That’s zero metres above sea level, for the uninitiated. Some time ago, I joined my wife on a trip to the city of Qingdao (in eastern China). She had media business to do in Qingdao, so I went around the area while she got busy — I went as far out as west to Ji’nan (where I found my optimised English standards in use) and environs, as well as the cities of Zibo, Weifang and Gaomi.
Shandong finds itself at an HSR crossroads, although only some of its most important cities are linked to the national HSR system. There’s a 200-250 km/h HSR stretch from Ji’nan to Qingdao, which will soon have a newer 350 km/h addition. When that’s done, trains will take just over an hour to reach Qingdao from Ji’nan (at the moment, it’s upwards of three full hours).
The cities of Weifang and Zibo struck me as two cities I could really imagine myself living in. In Weifang I found wide, open spaces and (what else) a Starbucks and Pizza Hut, one next to the other, so I could do a little food refuge if a crass excess of seafood got me scared (I am, after all, a little more “continental” — remember Switzerland is a landlocked country!). Zibo, though, is a funny place. The city isn’t made up of just one locality, but a series — with the main city (Zhangdian district, Zibo) at the northernmost extreme. The main city district has a lot of buildings which remain those with a very 1980s / 1990s look; that’s no surprise given the fact that the city didn’t miss out on the first round of reforms (when Deng Xiaoping was around), but later rounds of reforms and development went elsewhere. My rail friend there told me that Zibo started off as a Tier 2 town, then was downgraded (unofficially) to something he calls “Tier 2½” — because it’s missing out on the latest round of reforms and opening up. A lot buildings in Zibo still retain the look they had two decades back; they money, in the meantime, has gone elsewhere.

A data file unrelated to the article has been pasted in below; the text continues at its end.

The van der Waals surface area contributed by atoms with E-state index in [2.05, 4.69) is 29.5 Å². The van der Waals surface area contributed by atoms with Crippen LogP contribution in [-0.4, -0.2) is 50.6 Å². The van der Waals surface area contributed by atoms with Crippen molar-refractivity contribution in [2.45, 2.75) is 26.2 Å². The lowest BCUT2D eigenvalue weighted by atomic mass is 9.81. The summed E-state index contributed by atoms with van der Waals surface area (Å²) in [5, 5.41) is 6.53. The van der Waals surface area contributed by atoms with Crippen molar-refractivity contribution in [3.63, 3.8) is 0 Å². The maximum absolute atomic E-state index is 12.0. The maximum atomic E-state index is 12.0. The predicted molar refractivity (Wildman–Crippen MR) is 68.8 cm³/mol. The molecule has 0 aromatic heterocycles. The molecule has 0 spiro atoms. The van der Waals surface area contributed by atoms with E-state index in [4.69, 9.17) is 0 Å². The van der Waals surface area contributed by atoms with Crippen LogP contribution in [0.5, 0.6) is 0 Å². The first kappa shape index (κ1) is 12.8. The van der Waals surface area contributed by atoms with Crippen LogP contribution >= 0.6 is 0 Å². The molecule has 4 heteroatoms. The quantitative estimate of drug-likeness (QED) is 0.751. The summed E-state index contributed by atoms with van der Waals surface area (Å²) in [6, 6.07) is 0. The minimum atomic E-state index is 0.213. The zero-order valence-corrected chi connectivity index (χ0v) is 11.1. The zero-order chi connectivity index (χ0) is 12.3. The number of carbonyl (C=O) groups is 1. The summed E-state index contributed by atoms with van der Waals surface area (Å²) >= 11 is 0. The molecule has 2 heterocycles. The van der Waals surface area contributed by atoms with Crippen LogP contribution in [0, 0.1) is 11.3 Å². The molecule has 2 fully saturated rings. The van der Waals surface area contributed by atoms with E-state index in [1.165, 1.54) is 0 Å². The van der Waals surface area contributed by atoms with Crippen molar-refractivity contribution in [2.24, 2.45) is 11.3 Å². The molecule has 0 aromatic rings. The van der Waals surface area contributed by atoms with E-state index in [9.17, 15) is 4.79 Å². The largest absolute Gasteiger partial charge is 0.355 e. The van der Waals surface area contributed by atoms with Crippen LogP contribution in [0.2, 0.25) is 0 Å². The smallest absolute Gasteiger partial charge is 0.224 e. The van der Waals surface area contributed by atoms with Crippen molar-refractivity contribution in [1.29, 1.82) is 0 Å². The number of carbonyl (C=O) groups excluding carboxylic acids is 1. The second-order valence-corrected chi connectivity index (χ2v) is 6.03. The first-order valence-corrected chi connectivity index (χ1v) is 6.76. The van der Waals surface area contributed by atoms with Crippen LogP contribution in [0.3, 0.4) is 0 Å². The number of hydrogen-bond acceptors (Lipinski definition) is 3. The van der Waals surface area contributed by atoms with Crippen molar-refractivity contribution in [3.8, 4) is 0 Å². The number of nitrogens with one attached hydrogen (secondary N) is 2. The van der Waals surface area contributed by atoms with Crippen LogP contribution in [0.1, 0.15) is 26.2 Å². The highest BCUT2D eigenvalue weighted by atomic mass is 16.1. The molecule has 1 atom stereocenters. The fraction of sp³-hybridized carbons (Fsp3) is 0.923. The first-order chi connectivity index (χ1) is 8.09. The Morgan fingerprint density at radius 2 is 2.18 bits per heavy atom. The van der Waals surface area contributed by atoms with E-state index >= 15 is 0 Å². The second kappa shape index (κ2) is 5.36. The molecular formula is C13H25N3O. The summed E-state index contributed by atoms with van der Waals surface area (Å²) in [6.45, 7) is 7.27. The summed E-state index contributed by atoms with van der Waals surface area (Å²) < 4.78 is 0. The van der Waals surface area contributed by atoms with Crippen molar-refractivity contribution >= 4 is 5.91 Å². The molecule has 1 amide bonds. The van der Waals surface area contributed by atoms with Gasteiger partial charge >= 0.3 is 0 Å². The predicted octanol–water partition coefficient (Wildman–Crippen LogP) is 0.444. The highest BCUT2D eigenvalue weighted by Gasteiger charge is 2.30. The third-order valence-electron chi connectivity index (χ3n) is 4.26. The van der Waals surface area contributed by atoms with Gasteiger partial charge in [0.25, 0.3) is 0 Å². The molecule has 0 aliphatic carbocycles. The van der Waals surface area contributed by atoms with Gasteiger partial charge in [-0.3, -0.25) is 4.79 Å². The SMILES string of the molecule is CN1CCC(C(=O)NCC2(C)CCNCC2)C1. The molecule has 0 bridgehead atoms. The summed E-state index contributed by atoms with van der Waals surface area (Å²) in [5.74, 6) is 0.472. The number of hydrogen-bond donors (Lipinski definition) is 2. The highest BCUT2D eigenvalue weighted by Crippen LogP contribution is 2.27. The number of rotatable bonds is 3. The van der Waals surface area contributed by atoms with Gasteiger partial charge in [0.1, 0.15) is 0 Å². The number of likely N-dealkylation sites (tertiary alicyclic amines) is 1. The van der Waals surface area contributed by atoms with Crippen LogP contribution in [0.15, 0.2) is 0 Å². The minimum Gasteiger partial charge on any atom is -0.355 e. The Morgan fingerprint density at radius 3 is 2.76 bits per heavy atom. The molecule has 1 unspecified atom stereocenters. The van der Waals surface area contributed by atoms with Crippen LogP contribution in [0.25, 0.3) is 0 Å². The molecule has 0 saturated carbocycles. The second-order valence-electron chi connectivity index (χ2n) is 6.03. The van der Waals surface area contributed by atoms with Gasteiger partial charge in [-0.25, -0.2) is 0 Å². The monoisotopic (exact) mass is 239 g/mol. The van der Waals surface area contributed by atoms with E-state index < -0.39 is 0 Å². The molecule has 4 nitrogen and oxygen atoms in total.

Gaomi remained a sleepy town to me. Me and American-Chinese friend Will went there back in 2010; my granddad hails from there, so to give him a nice surprise, I picked up a train ticket from that town. I remember back in 2010 that when I went there, there was probably one major statue, a huge highway leading into town, and then all there really was — remained peace and quiet. They’re redoing the station — it’s showing its age, but is still incredibly busy.
I was also given a personal guide tour of Qingdao’s main station by station staff, who showed me how train crew got busy. Next time you board a train departing Qingdao early in the morning, just remember that you’re not the first onboard: the train pulls in an hour ahead and train crew have to prepare absolutely everything within around 30-40 minutes before they let passengers in. It’s work.
I hope to return to Qingdao soon — there’s a whole swath of eastern Shandong I have yet to totally explore!